:iagree::iagree:

 

Please don't take away Legos from a 5-year-old! They can be as important as reading.

 

My 15-year-old always played with Legos or some other building thing while I read to him. He could listen to me read for hours, if his hands were busy. Even now, if I am reading aloud or he's listening to an audio book, he draws as he listens.

 

We also limited TV and when I saw that he was wanting it too much, we shut if off for a month. Since then, we have had no problems with screen addiction (though now it can be hard for him to leave his friends on x-box live - but no tantrums when he must).

 

I would not get rid of any curriculum but I would cut way back. Despite what you may read in homeschooling books and magazines, 5 years old can still be very young for structured learning.

 

Also address the tantrums with appropriate discipline.

 

But not with the Legos. :grouphug:

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Oh wow, everyone, thank you so much for all the replies! I appreciate them all and take them all to heart!

 

I admit, I go back and forth between this being an immaturity issue (ds was a 28 week preemie who has had lots of issues, and he is simultaneously crazy-wise and socially immature) and it being behavioral. My dh and I tend to be on the stricter side of things, and we have always taught our kids to respect authority. My older two have matured into polite, responsible kids (I feel lucky to say!) Ds5 is really throwing me for a loop. After I posted yesterday, he continued to tantrum for a while, and then finally, resentfully, let me read him Madeline. He even enjoyed it. (I'm sure against his will, but I caught him smiling!) And then he immediately resumed his tantrum. Sounds behavioral, right? He pretty much tantrumed continuously for 3 1/2 hours. He finally calmed down when my dh got home and distracted him from his issues with me.

 

I told my dh last night that I think we have let ds5 have too much control in the past. He has sensory processing disorder, and often really can't handle certain environments. But it is hard to know where to draw the line in allowing him to dictate where the rest of the family goes and, therefore, where he goes. We have tended to allow him to say when he is uncomfortable with certain places/activities, and I think he has gotten used to calling the shots. And that needs to change.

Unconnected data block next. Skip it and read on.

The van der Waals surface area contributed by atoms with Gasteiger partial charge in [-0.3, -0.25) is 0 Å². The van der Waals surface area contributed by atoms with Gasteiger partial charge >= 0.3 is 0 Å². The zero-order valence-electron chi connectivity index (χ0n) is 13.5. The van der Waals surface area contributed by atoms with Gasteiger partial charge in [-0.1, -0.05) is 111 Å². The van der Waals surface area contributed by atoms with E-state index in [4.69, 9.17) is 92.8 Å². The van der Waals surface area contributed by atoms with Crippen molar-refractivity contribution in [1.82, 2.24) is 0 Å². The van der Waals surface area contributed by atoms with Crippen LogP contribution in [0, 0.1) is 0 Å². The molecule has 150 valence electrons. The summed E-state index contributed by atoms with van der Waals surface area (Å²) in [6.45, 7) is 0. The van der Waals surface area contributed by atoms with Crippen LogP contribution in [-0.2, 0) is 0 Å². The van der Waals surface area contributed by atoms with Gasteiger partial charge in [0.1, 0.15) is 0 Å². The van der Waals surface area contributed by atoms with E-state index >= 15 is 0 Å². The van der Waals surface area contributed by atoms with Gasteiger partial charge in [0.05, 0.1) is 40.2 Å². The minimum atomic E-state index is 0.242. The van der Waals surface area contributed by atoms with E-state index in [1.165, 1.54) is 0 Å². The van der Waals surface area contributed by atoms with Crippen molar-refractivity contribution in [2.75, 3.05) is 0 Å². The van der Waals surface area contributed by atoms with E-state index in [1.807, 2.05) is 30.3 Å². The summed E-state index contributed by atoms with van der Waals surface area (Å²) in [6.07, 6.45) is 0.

We do turn the tv off during school hours. He has never argued with that. I do a lot of read-alouds with him while he plays legos. I think in part because of his spd, he HAS to be doing something with his hands while he listens. He still hears and processes every word, it's amazing! He really learns a lot just from my reading to him, and our trips to the library, which he usually loves. So part of me thinks I should just give him this year to mature, and just concentrate on reading books he chooses out loud to him. At least until he is 6 at the end of December.

 

But I do want to eventually have some more structured learning happening. I think I am too much of a control-freak to unschool for long, lol! He is NOT a workbook child, unfortunately (tried that over the summer) but I do think he is someone who would benefit from a schedule that outlines what needs to get done in a day, especially knowing that he might be free to do X at the end.

 

Wow, you have all given me so much to think about! And the support here is just amazing...I appreciate it more than you know!

 

I'm sure I'll be bouncing more ideas off you all! (And I can't wait until I can write to another newbie homeschooler, "Ah, yes, tantrums and work refusal. I remember when my ds USED to challenge me with those..." lol!)

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Wait, I thought he was 7! Honestly, some boys are babies at 5. For that age I'd be comfortable just reading aloud while he does Legos and calling it a day. In fact, you can do K math with Legos too. Let him start K or 1st next year.

 

Thank you...just having this reinforced for me helps so much. This is also how my dh feels. I just feel so much pressure to be able to show how much we got done with homeschooling...but really all that pressure is coming from within, not from without. Even my parents have been relatively supportive.

 

Sometimes it's tough being type A!